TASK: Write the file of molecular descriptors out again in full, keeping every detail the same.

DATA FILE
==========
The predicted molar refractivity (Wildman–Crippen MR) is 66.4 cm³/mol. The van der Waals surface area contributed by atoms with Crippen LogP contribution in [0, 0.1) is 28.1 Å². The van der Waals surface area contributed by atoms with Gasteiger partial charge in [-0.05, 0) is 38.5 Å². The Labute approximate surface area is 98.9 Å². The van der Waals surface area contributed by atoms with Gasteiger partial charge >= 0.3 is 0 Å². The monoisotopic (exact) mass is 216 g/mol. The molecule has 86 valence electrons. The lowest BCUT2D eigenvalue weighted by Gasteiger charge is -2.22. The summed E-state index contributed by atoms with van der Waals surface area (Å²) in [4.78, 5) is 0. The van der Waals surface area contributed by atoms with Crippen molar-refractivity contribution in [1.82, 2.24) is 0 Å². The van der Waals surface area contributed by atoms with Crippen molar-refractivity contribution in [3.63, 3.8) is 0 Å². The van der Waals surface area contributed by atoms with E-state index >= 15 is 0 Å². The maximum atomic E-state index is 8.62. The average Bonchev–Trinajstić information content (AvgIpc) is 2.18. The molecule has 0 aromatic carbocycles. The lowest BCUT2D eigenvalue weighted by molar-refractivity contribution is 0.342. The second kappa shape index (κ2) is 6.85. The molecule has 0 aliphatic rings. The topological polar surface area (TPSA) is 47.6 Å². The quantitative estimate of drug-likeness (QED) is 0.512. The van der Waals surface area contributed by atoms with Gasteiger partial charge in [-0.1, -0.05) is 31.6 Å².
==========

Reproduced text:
The predicted molar refractivity (Wildman–Crippen MR) is 66.4 cm³/mol. The van der Waals surface area contributed by atoms with Crippen LogP contribution in [0, 0.1) is 28.1 Å². The van der Waals surface area contributed by atoms with Gasteiger partial charge in [-0.05, 0) is 38.5 Å². The Labute approximate surface area is 98.9 Å². The van der Waals surface area contributed by atoms with Gasteiger partial charge >= 0.3 is 0 Å². The monoisotopic (exact) mass is 216 g/mol. The molecule has 86 valence electrons. The lowest BCUT2D eigenvalue weighted by Gasteiger charge is -2.22. The summed E-state index contributed by atoms with van der Waals surface area (Å²) in [4.78, 5) is 0. The van der Waals surface area contributed by atoms with Crippen molar-refractivity contribution in [1.82, 2.24) is 0 Å². The van der Waals surface area contributed by atoms with Crippen molar-refractivity contribution in [3.63, 3.8) is 0 Å². The van der Waals surface area contributed by atoms with E-state index >= 15 is 0 Å². The maximum atomic E-state index is 8.62. The average Bonchev–Trinajstić information content (AvgIpc) is 2.18. The molecule has 0 aromatic carbocycles. The lowest BCUT2D eigenvalue weighted by molar-refractivity contribution is 0.342. The second kappa shape index (κ2) is 6.85. The molecule has 0 aliphatic rings. The topological polar surface area (TPSA) is 47.6 Å². The quantitative estimate of drug-likeness (QED) is 0.512. The van der Waals surface area contributed by atoms with Gasteiger partial charge in [-0.1, -0.05) is 31.6 Å².